Showing posts with label mythological trolls. Show all posts
Showing posts with label mythological trolls. Show all posts

7 Apr 2017

On Trolls and the Task of Philosophy

Internet Troll by Leon Strapko

Originally, a troll was a type of grotesque-looking creature depicted within Norse mythology and Scandinavian folklore, often living in isolated caves or under old bridges and intent on causing harm to any human beings - or billy goats - who had the misfortune to encounter them.

But today, in online circles, a troll is a type of moron who likes to pick fights, disrupt on-topic discussion and insult people by posting often malicious, usually anonymous and nearly always extraneous comments, full of bigotry and wilful ignorance. Often claiming to represent the majority of ordinary decent folk, trolls pride themselves on their common sense and their plain-speaking.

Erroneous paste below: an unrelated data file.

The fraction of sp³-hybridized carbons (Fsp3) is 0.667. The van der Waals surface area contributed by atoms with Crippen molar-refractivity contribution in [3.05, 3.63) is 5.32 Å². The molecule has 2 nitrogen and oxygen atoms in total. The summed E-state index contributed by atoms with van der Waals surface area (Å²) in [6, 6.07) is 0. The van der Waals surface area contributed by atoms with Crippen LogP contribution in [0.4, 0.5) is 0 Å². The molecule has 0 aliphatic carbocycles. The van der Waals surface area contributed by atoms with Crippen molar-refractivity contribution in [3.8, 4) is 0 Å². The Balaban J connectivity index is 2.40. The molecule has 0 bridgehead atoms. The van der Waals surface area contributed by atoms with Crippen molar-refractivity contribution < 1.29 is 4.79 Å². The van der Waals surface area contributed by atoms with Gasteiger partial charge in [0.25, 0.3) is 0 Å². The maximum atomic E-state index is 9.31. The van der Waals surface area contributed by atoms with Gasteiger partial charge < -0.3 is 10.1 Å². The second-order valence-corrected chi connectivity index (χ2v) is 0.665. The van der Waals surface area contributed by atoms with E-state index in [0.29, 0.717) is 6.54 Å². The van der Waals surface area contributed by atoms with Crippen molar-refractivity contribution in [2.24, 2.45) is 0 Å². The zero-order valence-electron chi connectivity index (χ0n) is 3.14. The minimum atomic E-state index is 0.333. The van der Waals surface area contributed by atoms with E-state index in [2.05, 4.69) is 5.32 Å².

Either way, it's advisable to avoid or ignore them and certainly not do anything to encourage their nastiness. Unfortunately, this isn't always possible. Sometimes, therefore, one is obliged to confront trolls. Indeed, if one is a philosopher, one has a certain ethical obligation to do so. For as Deleuze liked to remind his readers, the essential task of philosophy is to degrade stupidity and expose all forms of baseness of thought; to make these things shameful.

And so, if set upon by an ugly troll - perhaps disguised in the form of a squalid porcupine or an elderly badger (for trolls are excellent shape-shifters, changing form as easily and as often as they bend or break the rules governing intellectual exchange) - my advice is to stand your ground, like a philosopher.

And then shoot to kill - as much as one may dislike having to do so ...